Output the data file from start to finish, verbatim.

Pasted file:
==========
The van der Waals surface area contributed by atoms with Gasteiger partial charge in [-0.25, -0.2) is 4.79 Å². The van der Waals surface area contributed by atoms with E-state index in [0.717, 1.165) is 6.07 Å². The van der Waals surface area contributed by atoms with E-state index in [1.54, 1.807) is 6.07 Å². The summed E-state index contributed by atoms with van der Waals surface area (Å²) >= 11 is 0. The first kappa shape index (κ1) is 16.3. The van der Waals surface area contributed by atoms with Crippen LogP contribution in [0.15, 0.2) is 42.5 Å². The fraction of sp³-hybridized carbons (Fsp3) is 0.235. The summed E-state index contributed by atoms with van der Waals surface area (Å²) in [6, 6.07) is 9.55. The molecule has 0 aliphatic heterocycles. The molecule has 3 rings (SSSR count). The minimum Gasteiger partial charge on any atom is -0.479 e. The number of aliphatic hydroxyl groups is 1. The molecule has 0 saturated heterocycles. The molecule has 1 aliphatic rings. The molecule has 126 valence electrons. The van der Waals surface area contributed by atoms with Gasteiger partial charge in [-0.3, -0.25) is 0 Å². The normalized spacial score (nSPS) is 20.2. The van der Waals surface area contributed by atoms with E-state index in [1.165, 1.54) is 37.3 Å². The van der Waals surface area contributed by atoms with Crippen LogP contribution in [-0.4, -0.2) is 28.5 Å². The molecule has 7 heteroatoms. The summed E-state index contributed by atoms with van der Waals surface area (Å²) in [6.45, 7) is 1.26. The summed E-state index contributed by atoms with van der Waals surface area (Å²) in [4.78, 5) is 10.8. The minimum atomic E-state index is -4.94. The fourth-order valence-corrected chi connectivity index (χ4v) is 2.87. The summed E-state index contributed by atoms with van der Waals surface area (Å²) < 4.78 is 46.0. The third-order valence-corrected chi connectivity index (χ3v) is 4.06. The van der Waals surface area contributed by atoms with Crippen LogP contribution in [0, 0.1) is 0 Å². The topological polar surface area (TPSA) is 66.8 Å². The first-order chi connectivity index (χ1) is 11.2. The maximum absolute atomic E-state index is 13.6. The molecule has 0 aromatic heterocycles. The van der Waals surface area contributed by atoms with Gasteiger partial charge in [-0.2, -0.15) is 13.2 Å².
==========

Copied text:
The van der Waals surface area contributed by atoms with Gasteiger partial charge in [-0.25, -0.2) is 4.79 Å². The van der Waals surface area contributed by atoms with E-state index in [0.717, 1.165) is 6.07 Å². The van der Waals surface area contributed by atoms with E-state index in [1.54, 1.807) is 6.07 Å². The summed E-state index contributed by atoms with van der Waals surface area (Å²) >= 11 is 0. The first kappa shape index (κ1) is 16.3. The van der Waals surface area contributed by atoms with Crippen LogP contribution in [0.15, 0.2) is 42.5 Å². The fraction of sp³-hybridized carbons (Fsp3) is 0.235. The summed E-state index contributed by atoms with van der Waals surface area (Å²) in [6, 6.07) is 9.55. The molecule has 0 aliphatic heterocycles. The molecule has 3 rings (SSSR count). The minimum Gasteiger partial charge on any atom is -0.479 e. The number of aliphatic hydroxyl groups is 1. The molecule has 0 saturated heterocycles. The molecule has 1 aliphatic rings. The molecule has 126 valence electrons. The van der Waals surface area contributed by atoms with Gasteiger partial charge in [-0.3, -0.25) is 0 Å². The normalized spacial score (nSPS) is 20.2. The van der Waals surface area contributed by atoms with E-state index in [1.165, 1.54) is 37.3 Å². The van der Waals surface area contributed by atoms with Crippen LogP contribution in [-0.4, -0.2) is 28.5 Å². The molecule has 7 heteroatoms. The summed E-state index contributed by atoms with van der Waals surface area (Å²) in [6.45, 7) is 1.26. The summed E-state index contributed by atoms with van der Waals surface area (Å²) in [4.78, 5) is 10.8. The minimum atomic E-state index is -4.94. The fourth-order valence-corrected chi connectivity index (χ4v) is 2.87. The summed E-state index contributed by atoms with van der Waals surface area (Å²) < 4.78 is 46.0. The third-order valence-corrected chi connectivity index (χ3v) is 4.06. The van der Waals surface area contributed by atoms with Crippen LogP contribution in [0, 0.1) is 0 Å². The topological polar surface area (TPSA) is 66.8 Å². The first-order chi connectivity index (χ1) is 11.2. The maximum absolute atomic E-state index is 13.6. The molecule has 0 aromatic heterocycles. The van der Waals surface area contributed by atoms with Gasteiger partial charge in [-0.2, -0.15) is 13.2 Å².